i've been pretty quiet over the past few months about body image and weight. its something that has been on my mind a lot as i've gained weight during "off season." i haven't written anything here because i was trying to force myself NOT to focus on the weight gain. i was trying to break my thought patterns of negativity associated with weight and the negativity i place around the way my body looks.
the other day i was going through my google drive and i stumbled upon something i wrote in 2010. i had posted it originally to the blog i was writing at the time. when i re-read it for the first time since then i was just floored at the honesty and the wisdom the woman i was in 2010 had. though i now understand the importance of self love (something i didn't understand when i saw a nutritionist in college), nothing i could write now could better explain how i still feel about my body. nothing i could write now could better detail my thoughts, my feelings and how i am trying to change those thoughts and feelings into healthy, happy versions.
so i figured i would share what i wrote back then. no edits, no changes. i know its lengthy, but for me, it was worth revisiting because body image is a serious topic for me and i never want to forget where i've been with it and where i'm trying to get to. i am on a journey to no longer seeing "weight" or my body's shape as "worth". the road is long and bumpy but i will get to where i need to be.
"she's just big boned"
original blog post from november 17th, 2010
original blog post from november 17th, 2010
i woke up yesterday as i normally do; hit the snooze button for a solid hour, reluctantly rolled out of my soft, warm nest that some would call a bed, lumbered over to a hot, steamy shower, cleansed the sleep off of my body and huddled into a tropical orange towel to dry the wet off of me. i stood in front of my bathroom mirror, ready to begin the morning primping routine when i paused for a moment, studied the image of myself before me and thought three of the most day-ruining words in a woman’s dictionary, “i feel fat today.”
normal day over.
in college, i was instructed to remove these words from my vocabulary. after giving into the frustration i was feeling over my body and poor student eating habits, i made an appointment with the nutrition counselor at my university’s health center. i was nervous and excited to meet with the nutritionist; nervous because i had never opened up to anyone about how I felt about my body, excited because i was hopeful that this meeting would start the positive changes i was looking for in my life. i had been going over in my mind for days leading up to the appointment exactly what i would say to the counselor; preparing for the tears as we talked about why i was unhappy, diving into the origins of why i felt the way i did and looking ahead as i shared my innermost desires of what i wanted to look like. this was a big step for me, to open up to a complete stranger and admit that i desperately needed help. how the counselor received me would make or break how the rest of the relationship would unfold.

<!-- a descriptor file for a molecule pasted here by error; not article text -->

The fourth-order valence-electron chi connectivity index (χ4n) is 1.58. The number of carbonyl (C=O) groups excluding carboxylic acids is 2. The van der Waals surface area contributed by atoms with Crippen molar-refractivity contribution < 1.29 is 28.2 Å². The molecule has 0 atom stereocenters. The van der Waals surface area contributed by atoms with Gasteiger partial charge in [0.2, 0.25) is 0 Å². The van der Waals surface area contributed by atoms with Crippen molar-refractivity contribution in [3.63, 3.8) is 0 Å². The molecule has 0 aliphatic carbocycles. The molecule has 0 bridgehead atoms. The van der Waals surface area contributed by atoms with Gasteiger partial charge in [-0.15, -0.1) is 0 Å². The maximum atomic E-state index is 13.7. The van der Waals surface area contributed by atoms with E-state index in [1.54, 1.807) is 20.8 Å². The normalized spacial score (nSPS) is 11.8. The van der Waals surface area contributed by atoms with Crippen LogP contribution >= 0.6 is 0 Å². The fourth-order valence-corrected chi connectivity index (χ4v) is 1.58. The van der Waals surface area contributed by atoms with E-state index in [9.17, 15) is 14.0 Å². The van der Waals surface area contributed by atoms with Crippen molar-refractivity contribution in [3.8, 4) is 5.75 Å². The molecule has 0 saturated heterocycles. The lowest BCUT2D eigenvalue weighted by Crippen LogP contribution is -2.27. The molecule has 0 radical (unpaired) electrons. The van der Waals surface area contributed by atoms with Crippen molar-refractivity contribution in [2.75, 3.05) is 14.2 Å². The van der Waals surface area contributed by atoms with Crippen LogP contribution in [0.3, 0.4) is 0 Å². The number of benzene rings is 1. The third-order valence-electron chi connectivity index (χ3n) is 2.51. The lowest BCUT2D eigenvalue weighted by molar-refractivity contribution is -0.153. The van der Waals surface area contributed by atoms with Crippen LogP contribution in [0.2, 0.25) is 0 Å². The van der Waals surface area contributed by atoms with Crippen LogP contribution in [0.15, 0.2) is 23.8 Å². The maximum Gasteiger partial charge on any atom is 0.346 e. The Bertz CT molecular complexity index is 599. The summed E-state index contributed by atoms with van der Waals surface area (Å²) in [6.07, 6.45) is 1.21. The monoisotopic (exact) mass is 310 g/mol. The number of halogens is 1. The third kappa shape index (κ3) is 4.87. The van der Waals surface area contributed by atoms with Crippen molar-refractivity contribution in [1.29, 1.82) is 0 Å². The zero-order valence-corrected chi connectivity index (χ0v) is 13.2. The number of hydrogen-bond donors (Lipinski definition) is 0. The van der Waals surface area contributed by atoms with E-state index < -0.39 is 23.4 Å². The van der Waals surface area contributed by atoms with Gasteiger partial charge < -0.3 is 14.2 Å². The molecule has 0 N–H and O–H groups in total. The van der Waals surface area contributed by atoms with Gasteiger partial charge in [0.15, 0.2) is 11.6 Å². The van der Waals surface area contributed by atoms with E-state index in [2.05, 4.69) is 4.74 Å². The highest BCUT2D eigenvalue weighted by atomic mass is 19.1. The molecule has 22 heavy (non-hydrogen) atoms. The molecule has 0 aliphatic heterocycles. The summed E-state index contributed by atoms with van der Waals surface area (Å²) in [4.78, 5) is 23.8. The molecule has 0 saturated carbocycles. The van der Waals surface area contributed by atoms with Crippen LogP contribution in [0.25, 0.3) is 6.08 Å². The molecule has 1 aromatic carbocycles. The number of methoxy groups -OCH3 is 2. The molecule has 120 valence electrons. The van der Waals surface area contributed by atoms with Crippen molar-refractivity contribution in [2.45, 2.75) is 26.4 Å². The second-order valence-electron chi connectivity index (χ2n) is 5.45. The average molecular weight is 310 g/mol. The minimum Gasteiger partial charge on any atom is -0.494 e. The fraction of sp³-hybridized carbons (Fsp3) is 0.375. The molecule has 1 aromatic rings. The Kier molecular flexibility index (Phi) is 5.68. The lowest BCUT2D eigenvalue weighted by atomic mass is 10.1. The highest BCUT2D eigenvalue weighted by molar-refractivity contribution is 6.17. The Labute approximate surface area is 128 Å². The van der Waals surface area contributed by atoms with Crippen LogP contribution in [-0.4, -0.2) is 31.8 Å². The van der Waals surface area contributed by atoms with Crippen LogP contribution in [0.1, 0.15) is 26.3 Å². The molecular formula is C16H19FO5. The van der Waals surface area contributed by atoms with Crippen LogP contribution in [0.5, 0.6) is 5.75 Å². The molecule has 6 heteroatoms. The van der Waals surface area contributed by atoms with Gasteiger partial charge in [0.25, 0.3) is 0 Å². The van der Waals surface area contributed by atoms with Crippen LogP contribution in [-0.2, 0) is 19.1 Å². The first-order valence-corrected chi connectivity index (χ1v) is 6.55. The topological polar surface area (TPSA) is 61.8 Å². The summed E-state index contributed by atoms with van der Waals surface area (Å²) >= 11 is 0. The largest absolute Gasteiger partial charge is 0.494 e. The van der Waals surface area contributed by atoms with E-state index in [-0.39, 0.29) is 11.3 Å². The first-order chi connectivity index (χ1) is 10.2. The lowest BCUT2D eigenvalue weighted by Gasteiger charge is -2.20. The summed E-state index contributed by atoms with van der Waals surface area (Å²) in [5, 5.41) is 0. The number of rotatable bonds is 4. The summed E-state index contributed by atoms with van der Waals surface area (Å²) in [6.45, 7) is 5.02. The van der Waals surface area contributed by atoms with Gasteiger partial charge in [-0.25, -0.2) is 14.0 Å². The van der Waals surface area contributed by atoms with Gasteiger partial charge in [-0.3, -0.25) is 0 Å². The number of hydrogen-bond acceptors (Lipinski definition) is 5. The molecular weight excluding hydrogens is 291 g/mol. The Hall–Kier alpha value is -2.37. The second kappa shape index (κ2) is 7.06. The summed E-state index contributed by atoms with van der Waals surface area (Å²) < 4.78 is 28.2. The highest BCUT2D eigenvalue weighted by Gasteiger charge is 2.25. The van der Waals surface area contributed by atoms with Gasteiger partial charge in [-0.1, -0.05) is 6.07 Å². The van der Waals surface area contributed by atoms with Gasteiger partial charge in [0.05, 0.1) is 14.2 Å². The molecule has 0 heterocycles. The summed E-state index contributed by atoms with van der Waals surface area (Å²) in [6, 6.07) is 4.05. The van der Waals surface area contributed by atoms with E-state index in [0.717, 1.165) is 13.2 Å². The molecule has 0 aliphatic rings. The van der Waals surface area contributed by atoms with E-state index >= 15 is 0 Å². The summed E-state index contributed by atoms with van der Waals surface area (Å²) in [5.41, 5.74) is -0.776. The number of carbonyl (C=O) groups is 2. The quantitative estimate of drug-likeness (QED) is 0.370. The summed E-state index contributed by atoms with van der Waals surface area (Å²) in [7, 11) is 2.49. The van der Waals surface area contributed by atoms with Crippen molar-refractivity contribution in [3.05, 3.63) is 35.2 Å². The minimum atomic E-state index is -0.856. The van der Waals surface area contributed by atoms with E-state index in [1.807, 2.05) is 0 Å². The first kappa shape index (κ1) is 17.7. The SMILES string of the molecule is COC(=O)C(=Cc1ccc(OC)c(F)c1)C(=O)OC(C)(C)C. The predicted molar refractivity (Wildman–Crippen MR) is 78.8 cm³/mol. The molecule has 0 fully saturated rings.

i was finally seated in the nutritionist's office, nervously fidgeting with my hands and the fringe of my sweatshirt, not knowing what to be prepared for. the conversation opened up slowly, and she asked why i came to her to make an appointment. i tried to explain, in the best way that a very guarded person could. between a barrage of uhmmms, uhhhs, pauses and throat clearings, i finally blurted out that i was unhappy with myself and i needed a plan to make positive improvements in my lifestyle. i was waiting for her to break out a nutrition guide and build me a personalized meal plan, telling me what portions of what i should be eating and when. i wanted her to share with me quick and impactful workouts i could do as a busy college student. what i didn’t expect, nor want, was what actually happened.
the nutritionist went to her book shelf and pulled out a book called, “do i look fat in this?” by jessica weiner. she began to go into a lecture about body image and accepting (and loving) myself the way i was. i started to zone out, feeling very exposed and unsafe in her office. she instructed me to read the book, and come back and visit her in a few weeks. i agreed to her request, but left the office feeling worse than i had when i entered. this wasn’t what i wanted. i was miserable and looking for direction on how to make good changes in my life to feel better, to feel healthy. i didn’t want a lecture on self love, nor did i need it. what i wanted was a plan and what i got felt like a band-aid.
curiosity got the best of me, and i did read jessica’s book. while i found it insightful and enjoyable, i didn’t feel any better about myself or the situation i felt i was in. i wanted change, and what the nutritionist seemed to be telling me was that i couldn’t change and i should learn to accept that and find happiness in my imperfections. well, if you’ve ever met me, you’d know that i refuse to settle for anything less than what i deem is the best. accepting something that made me miserable as it was just wasn’t an option. as a result, i didn’t make a follow up appointment with the nutritionist and decided that i would keep (what i viewed as) my problem to myself.